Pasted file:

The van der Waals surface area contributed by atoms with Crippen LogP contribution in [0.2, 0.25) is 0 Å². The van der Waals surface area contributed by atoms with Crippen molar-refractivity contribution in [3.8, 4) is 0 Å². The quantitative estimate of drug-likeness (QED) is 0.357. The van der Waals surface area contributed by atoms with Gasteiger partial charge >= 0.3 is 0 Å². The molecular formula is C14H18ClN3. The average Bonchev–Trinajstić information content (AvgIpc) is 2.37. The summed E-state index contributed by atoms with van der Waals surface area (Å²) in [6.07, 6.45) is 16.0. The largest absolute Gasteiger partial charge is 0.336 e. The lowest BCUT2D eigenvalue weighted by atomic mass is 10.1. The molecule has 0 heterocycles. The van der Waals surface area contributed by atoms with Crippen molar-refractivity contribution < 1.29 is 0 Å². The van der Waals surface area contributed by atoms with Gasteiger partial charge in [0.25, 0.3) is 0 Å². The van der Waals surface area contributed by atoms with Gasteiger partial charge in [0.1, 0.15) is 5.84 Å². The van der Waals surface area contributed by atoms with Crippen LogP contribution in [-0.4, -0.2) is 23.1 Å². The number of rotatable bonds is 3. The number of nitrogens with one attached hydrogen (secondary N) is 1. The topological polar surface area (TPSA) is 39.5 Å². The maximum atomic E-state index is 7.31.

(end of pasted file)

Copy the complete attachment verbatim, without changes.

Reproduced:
The van der Waals surface area contributed by atoms with Crippen LogP contribution in [0.2, 0.25) is 0 Å². The van der Waals surface area contributed by atoms with Crippen molar-refractivity contribution in [3.8, 4) is 0 Å². The quantitative estimate of drug-likeness (QED) is 0.357. The van der Waals surface area contributed by atoms with Gasteiger partial charge >= 0.3 is 0 Å². The molecular formula is C14H18ClN3. The average Bonchev–Trinajstić information content (AvgIpc) is 2.37. The summed E-state index contributed by atoms with van der Waals surface area (Å²) in [6.07, 6.45) is 16.0. The largest absolute Gasteiger partial charge is 0.336 e. The lowest BCUT2D eigenvalue weighted by atomic mass is 10.1. The molecule has 0 heterocycles. The van der Waals surface area contributed by atoms with Crippen molar-refractivity contribution < 1.29 is 0 Å². The van der Waals surface area contributed by atoms with Gasteiger partial charge in [0.25, 0.3) is 0 Å². The van der Waals surface area contributed by atoms with Gasteiger partial charge in [0.1, 0.15) is 5.84 Å². The van der Waals surface area contributed by atoms with Crippen LogP contribution in [-0.4, -0.2) is 23.1 Å². The number of rotatable bonds is 3. The number of nitrogens with one attached hydrogen (secondary N) is 1. The topological polar surface area (TPSA) is 39.5 Å². The maximum atomic E-state index is 7.31.